Evaluation of Fungicidal Management of Alternaria Rot on Citrus Fruit in 2000-2001 SeasonAlternaria fruit rot on Minneola tangelos and navel oranges can reach economically important levels in central Arizona. The objective of this study was to test the efficacy of a new fungicide in development, BAS 500, for disease management. A trial was conducted in a commercial Minneola tangelo grove with a history of Alternaria fruit rot. Within this grove, nine trees were sprayed monthly from August to December 2000 with BAS 500 at a rate of 0.25 lb active ingredient per acre. Another nine trees were not sprayed and served as controls. Disease severity was evaluated monthly from September 2000 to March 2001 by counting the number of infected fruit that had dropped from trees. No disease was evident on fruit from August through November, when fruit were green. By December the fruit had matured and turned color; additionally, the first fruit were detected with Alternaria fruit rot. In December and January there was little difference in the number of infected fruit on treated compared to nontreated trees. On the other hand, by February and March the cumulative number of infected fruit from trees treated with BAS 500 was 3.0 and 3.7 %, respectively, whereas the cumulative number of diseased fruit from nontreated trees during the same months was greater at 4.9 and 6.4 %, respectively. This study will be repeated next year with an adjusted spray schedule with the goal of increasing the level of disease control.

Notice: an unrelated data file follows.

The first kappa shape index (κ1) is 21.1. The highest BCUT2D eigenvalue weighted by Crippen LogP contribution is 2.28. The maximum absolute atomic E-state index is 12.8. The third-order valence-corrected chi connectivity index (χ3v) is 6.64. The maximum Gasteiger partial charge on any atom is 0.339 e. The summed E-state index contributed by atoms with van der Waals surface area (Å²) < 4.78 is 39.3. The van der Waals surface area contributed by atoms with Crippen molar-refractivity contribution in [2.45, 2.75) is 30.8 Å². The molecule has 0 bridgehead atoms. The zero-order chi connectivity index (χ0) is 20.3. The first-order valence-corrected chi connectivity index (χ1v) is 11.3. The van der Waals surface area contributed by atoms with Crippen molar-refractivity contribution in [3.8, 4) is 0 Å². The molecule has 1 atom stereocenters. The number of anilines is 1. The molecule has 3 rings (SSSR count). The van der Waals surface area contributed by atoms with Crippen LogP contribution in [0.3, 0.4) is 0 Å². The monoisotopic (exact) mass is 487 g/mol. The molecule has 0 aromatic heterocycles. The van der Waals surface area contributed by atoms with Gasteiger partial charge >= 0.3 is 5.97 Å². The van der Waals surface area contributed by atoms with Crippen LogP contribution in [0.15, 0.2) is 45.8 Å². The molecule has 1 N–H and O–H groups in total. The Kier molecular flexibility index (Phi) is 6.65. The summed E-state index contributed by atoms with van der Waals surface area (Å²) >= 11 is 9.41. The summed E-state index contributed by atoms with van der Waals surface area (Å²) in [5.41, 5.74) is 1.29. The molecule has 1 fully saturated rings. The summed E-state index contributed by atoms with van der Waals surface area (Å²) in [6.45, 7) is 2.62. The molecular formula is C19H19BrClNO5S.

Potential Use of Esteem for Control of Woolly Whitefly in CitrusEsteem was evaluated for its efficacy towards woolly whitefly in grapefruit and Minneola tangelos. Esteem was efficacious, but because of spray coverage problems on large trees, failed to offer complete control. Higher rates should be used where infestations are severe, or the trees are large and coverage difficult. Follow-up applications may be necessary to maintain control.
Insecticidal and Yield Enhancement Qualities of Surround Particle Film Technology in CitrusSurround WP was evaluated at various spray volumes to determine if volumes lower than the label recommended volume of 250 gallon per acre would provide equivalent citrus thrips control and yield enhancement potential. All the spray volumes evaluated (50, 100, 150, and 250 gpa) appeared to be equally effective. It appears that as long as the spray coverage appears to be visually adequate, then coverage is sufficient. Application of Surround WP led to some increase in fruit size, particularly for the first harvest.